Supreme Court Finally Renders its Brinker Ruling: Sizzle or Fizzle?


Photo by zoetnet, flickr creative commons

On April 12, 2012, The California Supreme Court finally rendered its long awaited ruling in the Hohnbaum v. Brinker case.  The opinion sought to clarify key issues concerning meal periods and rest breaks for hourly wage workers, and the extent to which lawsuits alleging violations were amenable to class action certification.  However, such clarity may still be lacking because in a way, the Court seemed to rule both ways.  On the key issue of whether meal periods are mandatory or optional, the Court ruled that they are mandatory, but that it was optional for an employee to work during a meal period. Continue reading

Unpaid Internships Are Often Illegal (maybe even usually illegal)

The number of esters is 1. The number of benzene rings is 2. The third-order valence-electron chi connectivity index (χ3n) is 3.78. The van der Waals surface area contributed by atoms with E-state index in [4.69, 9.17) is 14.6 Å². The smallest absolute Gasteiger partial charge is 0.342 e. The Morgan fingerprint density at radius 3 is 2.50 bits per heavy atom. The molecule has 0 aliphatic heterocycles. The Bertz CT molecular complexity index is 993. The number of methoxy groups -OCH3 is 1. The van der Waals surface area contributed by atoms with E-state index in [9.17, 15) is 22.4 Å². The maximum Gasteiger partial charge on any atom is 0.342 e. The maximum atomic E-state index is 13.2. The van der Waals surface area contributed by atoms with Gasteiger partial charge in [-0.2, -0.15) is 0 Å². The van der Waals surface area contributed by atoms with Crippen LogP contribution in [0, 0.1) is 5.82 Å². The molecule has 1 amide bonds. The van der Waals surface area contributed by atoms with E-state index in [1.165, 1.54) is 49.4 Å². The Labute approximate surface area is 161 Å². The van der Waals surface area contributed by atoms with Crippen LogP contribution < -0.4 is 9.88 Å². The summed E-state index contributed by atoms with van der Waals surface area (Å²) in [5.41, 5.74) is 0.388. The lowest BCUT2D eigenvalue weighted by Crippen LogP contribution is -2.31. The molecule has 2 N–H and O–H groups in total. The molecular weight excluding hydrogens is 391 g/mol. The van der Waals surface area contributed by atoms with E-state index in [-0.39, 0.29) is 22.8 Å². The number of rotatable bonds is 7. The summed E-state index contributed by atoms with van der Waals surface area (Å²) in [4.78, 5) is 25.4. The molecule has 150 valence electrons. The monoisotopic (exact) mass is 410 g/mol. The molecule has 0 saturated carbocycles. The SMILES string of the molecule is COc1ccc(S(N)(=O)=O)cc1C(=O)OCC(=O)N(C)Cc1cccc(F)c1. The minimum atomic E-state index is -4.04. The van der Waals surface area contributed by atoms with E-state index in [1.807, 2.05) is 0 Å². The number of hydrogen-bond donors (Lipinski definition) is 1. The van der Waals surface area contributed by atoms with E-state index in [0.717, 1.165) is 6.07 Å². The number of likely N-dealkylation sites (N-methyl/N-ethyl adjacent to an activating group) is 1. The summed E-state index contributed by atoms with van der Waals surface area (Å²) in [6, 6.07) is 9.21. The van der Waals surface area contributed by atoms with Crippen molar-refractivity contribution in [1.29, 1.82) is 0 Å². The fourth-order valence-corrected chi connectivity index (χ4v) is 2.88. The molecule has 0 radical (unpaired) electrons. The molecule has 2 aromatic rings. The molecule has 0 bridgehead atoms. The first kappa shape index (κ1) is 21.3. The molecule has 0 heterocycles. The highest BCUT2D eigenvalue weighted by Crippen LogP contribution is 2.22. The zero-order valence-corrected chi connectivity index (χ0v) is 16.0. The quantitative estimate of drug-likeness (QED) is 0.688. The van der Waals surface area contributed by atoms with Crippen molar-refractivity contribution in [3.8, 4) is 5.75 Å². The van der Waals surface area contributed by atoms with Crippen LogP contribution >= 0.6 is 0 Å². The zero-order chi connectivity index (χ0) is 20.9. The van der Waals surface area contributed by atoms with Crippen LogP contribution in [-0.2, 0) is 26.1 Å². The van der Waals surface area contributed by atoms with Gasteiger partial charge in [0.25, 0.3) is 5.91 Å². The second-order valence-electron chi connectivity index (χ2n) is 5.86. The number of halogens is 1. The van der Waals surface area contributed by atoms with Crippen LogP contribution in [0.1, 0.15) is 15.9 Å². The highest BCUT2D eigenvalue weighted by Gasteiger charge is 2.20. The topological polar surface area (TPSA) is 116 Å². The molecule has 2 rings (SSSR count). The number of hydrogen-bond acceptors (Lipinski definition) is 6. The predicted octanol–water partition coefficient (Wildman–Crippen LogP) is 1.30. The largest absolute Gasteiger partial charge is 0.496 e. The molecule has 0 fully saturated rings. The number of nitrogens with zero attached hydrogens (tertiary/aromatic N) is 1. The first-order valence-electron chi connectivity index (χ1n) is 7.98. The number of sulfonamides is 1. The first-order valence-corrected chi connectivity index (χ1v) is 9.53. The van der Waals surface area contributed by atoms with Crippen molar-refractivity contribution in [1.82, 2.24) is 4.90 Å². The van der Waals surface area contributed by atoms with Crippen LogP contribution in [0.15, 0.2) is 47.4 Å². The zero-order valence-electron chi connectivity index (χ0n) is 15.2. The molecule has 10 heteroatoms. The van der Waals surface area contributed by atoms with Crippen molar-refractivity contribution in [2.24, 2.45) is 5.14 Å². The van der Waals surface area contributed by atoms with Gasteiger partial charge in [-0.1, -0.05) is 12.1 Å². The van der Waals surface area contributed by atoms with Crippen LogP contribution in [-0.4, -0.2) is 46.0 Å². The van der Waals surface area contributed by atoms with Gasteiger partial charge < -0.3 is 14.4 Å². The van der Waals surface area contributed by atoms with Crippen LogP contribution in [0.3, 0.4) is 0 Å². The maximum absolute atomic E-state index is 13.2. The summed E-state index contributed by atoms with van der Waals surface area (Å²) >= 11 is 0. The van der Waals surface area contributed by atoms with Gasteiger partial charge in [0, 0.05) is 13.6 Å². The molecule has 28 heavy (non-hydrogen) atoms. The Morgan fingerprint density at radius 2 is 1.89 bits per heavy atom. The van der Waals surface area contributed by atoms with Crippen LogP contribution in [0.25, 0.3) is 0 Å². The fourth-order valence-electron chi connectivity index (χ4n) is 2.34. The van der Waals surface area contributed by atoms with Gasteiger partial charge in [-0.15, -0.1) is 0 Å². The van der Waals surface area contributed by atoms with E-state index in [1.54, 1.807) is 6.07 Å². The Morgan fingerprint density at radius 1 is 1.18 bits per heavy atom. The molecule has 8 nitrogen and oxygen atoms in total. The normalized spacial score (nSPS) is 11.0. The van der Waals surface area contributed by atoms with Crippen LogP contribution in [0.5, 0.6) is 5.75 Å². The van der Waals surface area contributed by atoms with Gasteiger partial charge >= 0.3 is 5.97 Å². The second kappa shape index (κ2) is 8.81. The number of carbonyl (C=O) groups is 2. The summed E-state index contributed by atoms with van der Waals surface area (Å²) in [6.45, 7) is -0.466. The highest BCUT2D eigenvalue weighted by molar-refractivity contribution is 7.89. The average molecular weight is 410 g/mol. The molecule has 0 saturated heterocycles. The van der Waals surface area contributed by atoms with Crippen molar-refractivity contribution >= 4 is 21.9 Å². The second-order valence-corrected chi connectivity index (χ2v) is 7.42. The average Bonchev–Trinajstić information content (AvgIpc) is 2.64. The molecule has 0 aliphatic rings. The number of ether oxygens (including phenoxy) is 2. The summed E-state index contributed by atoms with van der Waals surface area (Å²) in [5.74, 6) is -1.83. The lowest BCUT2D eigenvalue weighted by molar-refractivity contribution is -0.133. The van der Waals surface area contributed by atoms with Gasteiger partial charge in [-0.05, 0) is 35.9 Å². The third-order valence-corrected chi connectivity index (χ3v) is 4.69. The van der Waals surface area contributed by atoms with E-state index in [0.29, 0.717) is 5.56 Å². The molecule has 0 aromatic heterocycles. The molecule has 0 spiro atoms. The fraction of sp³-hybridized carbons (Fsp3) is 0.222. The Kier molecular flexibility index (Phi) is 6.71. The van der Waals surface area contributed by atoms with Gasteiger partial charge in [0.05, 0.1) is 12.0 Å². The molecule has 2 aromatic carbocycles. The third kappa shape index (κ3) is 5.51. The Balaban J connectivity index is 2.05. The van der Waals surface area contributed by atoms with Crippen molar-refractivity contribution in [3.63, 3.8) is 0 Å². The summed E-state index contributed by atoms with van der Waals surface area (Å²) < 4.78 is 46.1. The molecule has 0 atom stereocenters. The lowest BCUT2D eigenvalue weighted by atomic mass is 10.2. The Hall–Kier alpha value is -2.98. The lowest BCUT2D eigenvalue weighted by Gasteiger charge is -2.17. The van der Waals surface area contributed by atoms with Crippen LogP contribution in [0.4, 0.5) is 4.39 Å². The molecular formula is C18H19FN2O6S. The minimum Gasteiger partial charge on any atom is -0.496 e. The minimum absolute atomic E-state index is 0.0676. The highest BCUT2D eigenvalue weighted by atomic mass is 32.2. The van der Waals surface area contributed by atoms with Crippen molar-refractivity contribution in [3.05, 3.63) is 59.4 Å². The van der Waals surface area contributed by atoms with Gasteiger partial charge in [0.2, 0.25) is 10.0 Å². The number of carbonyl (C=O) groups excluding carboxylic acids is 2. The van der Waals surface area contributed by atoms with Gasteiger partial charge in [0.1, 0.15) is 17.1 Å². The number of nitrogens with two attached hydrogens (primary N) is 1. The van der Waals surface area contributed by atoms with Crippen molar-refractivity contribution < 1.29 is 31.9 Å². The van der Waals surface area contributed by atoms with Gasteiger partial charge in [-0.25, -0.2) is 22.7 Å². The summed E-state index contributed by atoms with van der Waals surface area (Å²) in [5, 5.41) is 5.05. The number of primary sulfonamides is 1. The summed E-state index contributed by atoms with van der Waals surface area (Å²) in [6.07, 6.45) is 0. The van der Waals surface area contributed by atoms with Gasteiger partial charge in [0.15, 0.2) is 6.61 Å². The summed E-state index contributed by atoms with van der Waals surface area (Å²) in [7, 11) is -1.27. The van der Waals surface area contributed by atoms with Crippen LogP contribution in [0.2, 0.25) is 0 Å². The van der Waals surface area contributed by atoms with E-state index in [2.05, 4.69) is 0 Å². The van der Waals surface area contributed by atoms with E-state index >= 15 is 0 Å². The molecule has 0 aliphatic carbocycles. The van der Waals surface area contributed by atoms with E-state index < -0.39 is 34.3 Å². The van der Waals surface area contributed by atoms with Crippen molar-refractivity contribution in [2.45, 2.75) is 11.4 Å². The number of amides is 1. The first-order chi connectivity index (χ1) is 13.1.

internsMore and more businesses are attempting to have a few of their day to day or seasonal needs addressed through the use of unpaid “interns.”  These “interns” are often caught in the catch 22 of needing experience to land a paid job and needing a job to get experience.  Thus they often willingly, or at least begrudgingly, work for no pay.  Sometimes employers are under the belief that as long as the internship is part of a scholastic program involving certification of the internship, that it is perfectly proper to employ the intern without pay.  Some employers don’t even require a formal internship certification.  The reality is that if the business has unpaid interns for reasons other than altruism or an unselfish loyalty to its industry, chances are the unpaid internship is illegal.   Continue reading